“You cannot predict future emotional needs.

“Unless it was that Families SA think ‘you’re a middle class family giving the child unrealistic expectations’. There is an anti-middle class element there.”

Prof Briggs explained there was little the family could do to appeal the decision.

“The department can make decisions and they cannot be challenged,” she said.  “They keep files on foster carers, recording complaints and issues that do not have to be proven, that the family can’t see and has no way of disputing.

“The Bowdens are the sort of people who obeyed the rules, informing the department of any incidents they needed and asked for support.  “But as most foster carers will tell you, ‘keep Families SA out of it’.”

This case was one that led Family First MLC Robert Brokenshire to push for another inquiry.

“It’s not only the Bowdens. I’m inundated with complaints about Families SA and how they manage their responsibilities across the spectrum of children, parents and foster parents,” he said.


NCOA Attempts to Re-define Schooling Responsibility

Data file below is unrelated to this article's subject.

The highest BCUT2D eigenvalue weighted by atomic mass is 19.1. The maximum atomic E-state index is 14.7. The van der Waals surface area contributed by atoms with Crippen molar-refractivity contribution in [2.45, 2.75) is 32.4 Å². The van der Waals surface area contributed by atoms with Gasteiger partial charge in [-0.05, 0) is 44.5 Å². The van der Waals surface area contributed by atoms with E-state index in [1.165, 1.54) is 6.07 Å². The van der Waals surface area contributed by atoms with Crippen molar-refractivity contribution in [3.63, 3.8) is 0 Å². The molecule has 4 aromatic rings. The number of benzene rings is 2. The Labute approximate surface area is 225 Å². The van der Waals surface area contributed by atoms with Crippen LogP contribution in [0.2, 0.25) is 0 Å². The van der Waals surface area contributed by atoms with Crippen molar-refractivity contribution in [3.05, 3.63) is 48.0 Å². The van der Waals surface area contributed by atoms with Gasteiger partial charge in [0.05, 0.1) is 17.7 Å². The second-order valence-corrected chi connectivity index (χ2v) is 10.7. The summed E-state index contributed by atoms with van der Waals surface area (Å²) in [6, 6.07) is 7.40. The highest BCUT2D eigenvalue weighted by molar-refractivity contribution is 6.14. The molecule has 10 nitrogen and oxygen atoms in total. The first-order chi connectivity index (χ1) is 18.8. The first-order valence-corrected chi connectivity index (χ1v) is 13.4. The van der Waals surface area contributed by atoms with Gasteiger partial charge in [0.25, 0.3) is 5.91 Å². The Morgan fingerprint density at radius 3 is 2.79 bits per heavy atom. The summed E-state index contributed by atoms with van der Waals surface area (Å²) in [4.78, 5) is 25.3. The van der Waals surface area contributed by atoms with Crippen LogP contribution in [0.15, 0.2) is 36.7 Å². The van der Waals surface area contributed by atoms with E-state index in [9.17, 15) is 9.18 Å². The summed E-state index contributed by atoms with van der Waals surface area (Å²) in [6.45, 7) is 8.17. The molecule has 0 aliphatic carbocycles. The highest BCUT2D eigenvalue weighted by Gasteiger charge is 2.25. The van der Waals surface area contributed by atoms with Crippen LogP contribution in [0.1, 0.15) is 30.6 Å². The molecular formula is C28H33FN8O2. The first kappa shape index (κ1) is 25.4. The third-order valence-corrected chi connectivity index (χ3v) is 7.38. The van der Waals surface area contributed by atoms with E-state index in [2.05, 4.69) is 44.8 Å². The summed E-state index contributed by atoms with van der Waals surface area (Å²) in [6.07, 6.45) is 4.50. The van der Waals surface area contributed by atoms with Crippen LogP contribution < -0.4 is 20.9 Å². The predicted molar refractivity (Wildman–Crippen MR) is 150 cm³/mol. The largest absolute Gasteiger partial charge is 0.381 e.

The National Commission of Audit (NCOA) recommendation to hand total responsibility for all school funding management to state and territory governments would be a retrograde step, according to Independent Schools Council of Australia Executive Director, Mr Bill Daniels.

"Independent school funding is a complex mix of responsibilities between the Commonwealth, State and Territory Governments and parents and having a range of funding models individually decided by states and territories would be a challenge to the independent school sector. This proposal is unwieldy and creates even greater uncertainty than the current unsatisfactory funding arrangements”, Mr Daniels said.

"It needs to be recognised that state and territory governments are not only providers of public schools but they also regulate and compete with non-government schools. There needs to be a clear separation between the allocation of Commonwealth funds and state government responsibilities”, he said.

"We understand the desire of the Commission to minimise duplication and clarify the responsibilities for school education, including for school performance and outcomes. However stability and certainty about the levels of public funding are essential for the effective and efficient operation of independent schools, as is transparency”, Mr Daniels said.

"The independent sector has always strongly valued its direct funding relationship with the Australian Government and has done so for more than 40 years”, he said.

"ISCA is pleased that the NCOA has recognised that school funding needs to be maintained and indexed each year, however school cost drivers may not be adequately addressed by a simple weighted average of consumer price and wage price indexation arrangements as suggested”, Mr Daniels said.